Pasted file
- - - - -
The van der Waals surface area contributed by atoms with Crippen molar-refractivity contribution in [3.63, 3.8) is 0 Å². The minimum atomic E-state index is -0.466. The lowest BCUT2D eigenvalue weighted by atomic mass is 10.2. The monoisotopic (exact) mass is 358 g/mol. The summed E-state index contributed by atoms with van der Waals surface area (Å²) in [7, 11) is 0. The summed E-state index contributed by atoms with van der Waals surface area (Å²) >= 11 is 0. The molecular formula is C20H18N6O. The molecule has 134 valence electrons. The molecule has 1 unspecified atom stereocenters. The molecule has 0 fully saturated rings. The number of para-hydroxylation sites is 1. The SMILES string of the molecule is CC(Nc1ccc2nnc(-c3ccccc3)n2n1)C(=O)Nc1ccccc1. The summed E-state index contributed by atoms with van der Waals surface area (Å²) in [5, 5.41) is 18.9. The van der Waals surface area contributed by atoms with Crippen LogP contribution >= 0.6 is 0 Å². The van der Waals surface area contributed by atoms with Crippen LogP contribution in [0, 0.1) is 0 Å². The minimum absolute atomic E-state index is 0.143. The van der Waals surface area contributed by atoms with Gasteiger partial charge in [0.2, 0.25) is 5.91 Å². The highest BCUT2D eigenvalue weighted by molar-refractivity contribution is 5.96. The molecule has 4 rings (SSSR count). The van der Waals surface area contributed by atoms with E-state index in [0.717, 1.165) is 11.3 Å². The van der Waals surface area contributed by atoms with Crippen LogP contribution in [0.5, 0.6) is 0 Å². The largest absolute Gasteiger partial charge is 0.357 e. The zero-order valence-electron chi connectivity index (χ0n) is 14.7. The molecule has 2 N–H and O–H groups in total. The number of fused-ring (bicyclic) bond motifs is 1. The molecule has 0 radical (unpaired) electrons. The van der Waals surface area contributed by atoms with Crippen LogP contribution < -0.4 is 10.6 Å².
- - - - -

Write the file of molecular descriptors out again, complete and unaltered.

The van der Waals surface area contributed by atoms with Crippen molar-refractivity contribution in [3.63, 3.8) is 0 Å². The minimum atomic E-state index is -0.466. The lowest BCUT2D eigenvalue weighted by atomic mass is 10.2. The monoisotopic (exact) mass is 358 g/mol. The summed E-state index contributed by atoms with van der Waals surface area (Å²) in [7, 11) is 0. The summed E-state index contributed by atoms with van der Waals surface area (Å²) >= 11 is 0. The molecular formula is C20H18N6O. The molecule has 134 valence electrons. The molecule has 1 unspecified atom stereocenters. The molecule has 0 fully saturated rings. The number of para-hydroxylation sites is 1. The SMILES string of the molecule is CC(Nc1ccc2nnc(-c3ccccc3)n2n1)C(=O)Nc1ccccc1. The summed E-state index contributed by atoms with van der Waals surface area (Å²) in [5, 5.41) is 18.9. The van der Waals surface area contributed by atoms with Crippen LogP contribution >= 0.6 is 0 Å². The van der Waals surface area contributed by atoms with Crippen LogP contribution in [0, 0.1) is 0 Å². The minimum absolute atomic E-state index is 0.143. The van der Waals surface area contributed by atoms with Gasteiger partial charge in [0.2, 0.25) is 5.91 Å². The highest BCUT2D eigenvalue weighted by molar-refractivity contribution is 5.96. The molecule has 4 rings (SSSR count). The van der Waals surface area contributed by atoms with E-state index in [0.717, 1.165) is 11.3 Å². The van der Waals surface area contributed by atoms with Crippen LogP contribution in [0.5, 0.6) is 0 Å². The largest absolute Gasteiger partial charge is 0.357 e. The zero-order valence-electron chi connectivity index (χ0n) is 14.7. The molecule has 2 N–H and O–H groups in total. The number of fused-ring (bicyclic) bond motifs is 1. The molecule has 0 radical (unpaired) electrons. The van der Waals surface area contributed by atoms with Crippen LogP contribution < -0.4 is 10.6 Å².